US Pharm.2008;33(12):38.

GPhA Congratulates President-Elect Obama
In congratulating Senator Obama on his election win, Kathleen Jaeger, president and CEO of the Generic Pharmaceutical Association (GPhA), said that Obama and the new Congress "must now tackle the serious challenges facing our economy, including rising health care costs" by increasing access to "affordable generic and biogeneric medicines." At GPhA's Annual Policy Conference held earlier this year, Senator Obama's health policy advisor said that President-elect Obama supports increased funding "to ensure a strong FDA," and would address important issues facing the generic industry including "citizen petitions, state carve-outs, Free Trade Agreements, and authorized generics as part of his health care agenda."

Teva to Sell Generics in Japan
Teva Pharmaceutical Industries will start selling generic drugs in Japan as part of a joint venture with Japanese drug firm Kowa Co. According to Reuters, Japan is attempting to raise the market share of generic drugs in the Japanese drug market to 30% by 2012 as its population ages and health care costs increase. The use rate of generics in Japan is currently about 17% compared to approximately 60% in the U.S., Britain, and Germany. To help boost generic share in Japan, the Japanese government is offering incentives for pharmacies to sell generics and has made generics the default option when filling prescriptions.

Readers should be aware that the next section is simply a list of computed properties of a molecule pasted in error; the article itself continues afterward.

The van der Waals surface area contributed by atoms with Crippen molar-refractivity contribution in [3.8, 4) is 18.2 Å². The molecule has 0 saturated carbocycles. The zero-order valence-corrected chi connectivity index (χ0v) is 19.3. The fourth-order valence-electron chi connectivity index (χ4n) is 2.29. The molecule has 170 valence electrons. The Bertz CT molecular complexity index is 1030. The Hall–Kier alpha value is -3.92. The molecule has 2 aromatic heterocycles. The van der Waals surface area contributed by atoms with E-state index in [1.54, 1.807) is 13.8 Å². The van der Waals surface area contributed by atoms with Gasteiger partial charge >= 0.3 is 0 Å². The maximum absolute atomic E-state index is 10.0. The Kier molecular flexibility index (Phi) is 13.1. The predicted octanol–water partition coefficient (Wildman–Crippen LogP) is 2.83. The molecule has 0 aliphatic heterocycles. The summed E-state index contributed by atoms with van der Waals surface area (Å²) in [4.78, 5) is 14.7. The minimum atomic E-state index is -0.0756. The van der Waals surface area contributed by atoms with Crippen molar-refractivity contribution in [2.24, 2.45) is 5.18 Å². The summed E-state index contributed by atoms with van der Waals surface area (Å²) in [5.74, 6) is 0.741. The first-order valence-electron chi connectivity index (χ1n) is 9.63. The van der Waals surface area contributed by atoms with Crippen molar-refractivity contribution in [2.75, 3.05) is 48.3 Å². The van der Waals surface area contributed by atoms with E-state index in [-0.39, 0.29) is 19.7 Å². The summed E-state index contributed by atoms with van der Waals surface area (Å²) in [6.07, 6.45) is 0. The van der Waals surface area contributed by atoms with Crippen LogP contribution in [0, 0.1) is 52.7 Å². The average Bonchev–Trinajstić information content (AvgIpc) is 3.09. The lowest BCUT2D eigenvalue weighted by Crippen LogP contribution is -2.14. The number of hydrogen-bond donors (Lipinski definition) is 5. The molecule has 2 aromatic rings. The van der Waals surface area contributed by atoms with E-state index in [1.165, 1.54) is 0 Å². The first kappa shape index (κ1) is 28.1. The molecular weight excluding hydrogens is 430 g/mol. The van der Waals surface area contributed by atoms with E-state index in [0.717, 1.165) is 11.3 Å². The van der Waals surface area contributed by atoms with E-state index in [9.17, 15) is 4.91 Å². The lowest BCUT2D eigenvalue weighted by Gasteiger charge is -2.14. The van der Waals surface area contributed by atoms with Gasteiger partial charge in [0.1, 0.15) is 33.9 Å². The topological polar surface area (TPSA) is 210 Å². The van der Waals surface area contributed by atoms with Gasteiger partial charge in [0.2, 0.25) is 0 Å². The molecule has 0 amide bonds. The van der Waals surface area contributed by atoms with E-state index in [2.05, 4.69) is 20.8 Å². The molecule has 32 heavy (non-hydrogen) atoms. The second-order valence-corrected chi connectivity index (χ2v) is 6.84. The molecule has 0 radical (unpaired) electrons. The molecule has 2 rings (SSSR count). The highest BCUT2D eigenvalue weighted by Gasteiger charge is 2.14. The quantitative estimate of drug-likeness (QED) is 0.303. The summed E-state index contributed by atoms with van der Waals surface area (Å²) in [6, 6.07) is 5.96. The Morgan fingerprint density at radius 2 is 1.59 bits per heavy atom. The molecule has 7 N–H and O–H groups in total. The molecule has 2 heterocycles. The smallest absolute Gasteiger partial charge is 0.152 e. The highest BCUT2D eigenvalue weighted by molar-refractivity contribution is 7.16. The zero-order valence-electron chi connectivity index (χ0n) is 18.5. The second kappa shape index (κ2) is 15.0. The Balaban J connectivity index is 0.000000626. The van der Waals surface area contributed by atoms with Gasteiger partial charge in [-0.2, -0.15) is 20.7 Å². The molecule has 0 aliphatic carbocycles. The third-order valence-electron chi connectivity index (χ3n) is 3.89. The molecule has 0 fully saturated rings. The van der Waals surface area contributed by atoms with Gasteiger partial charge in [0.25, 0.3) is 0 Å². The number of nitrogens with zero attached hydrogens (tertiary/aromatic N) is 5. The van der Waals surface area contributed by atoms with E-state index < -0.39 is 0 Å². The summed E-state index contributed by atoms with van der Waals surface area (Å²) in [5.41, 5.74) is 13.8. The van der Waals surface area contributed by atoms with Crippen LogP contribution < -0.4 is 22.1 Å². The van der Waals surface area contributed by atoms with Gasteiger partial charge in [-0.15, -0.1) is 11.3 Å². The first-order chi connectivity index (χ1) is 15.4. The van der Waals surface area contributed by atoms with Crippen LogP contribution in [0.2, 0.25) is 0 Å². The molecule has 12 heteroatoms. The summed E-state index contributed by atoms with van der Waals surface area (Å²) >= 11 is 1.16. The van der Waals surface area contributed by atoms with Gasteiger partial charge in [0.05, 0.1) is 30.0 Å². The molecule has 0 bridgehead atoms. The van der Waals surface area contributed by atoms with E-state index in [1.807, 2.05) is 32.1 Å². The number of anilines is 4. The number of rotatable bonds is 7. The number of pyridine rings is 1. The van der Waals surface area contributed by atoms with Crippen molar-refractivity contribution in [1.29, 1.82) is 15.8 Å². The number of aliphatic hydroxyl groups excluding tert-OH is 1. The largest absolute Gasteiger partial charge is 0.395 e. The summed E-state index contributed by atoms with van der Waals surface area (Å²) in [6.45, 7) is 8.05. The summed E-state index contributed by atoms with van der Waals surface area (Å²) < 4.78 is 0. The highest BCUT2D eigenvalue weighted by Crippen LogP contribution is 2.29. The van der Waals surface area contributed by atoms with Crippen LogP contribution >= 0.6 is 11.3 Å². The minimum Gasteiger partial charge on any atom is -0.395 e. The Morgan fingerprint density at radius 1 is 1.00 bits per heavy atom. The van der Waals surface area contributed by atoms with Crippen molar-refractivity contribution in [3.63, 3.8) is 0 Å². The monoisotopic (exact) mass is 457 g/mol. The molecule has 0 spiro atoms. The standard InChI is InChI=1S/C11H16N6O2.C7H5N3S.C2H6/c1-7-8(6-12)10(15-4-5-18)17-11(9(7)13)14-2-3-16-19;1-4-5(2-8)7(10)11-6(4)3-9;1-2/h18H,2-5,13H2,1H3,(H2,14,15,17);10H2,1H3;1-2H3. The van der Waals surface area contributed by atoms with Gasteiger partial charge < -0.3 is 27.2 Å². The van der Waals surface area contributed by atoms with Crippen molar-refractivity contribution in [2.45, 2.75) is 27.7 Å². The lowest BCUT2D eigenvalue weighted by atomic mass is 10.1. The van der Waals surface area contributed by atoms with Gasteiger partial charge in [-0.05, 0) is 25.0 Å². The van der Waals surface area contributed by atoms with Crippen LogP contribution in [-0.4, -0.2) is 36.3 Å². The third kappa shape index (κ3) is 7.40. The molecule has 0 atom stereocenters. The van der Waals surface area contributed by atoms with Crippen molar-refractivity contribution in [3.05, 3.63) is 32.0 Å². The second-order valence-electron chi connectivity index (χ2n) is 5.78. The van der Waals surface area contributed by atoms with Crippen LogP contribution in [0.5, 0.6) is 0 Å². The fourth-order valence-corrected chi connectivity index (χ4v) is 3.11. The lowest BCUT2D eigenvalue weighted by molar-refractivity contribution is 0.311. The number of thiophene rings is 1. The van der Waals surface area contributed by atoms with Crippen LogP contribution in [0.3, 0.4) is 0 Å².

Generic Use Highest During Coverage Gap
A survey conducted by Medco Health Solutions showed that seniors enrolled in Medicare Part D would initially rather take a brand-name product than a generic, until they reach the coverage gap, also known as the "donut hole," the time during which they are no longer covered by the program; at that point they switch to an available generic of the same drug. The study revealed that during the initial phase of the Medicare benefit, when the plan provides drug coverage, two-thirds of the medications used by beneficiaries are branded products and only one-third are generic drugs. Once beneficiaries reach the coverage gap and are responsible for the full cost of the drugs, the ratios of usage are reversed. The use of generics rises to 71% and brand-name drug use falls to 29%.

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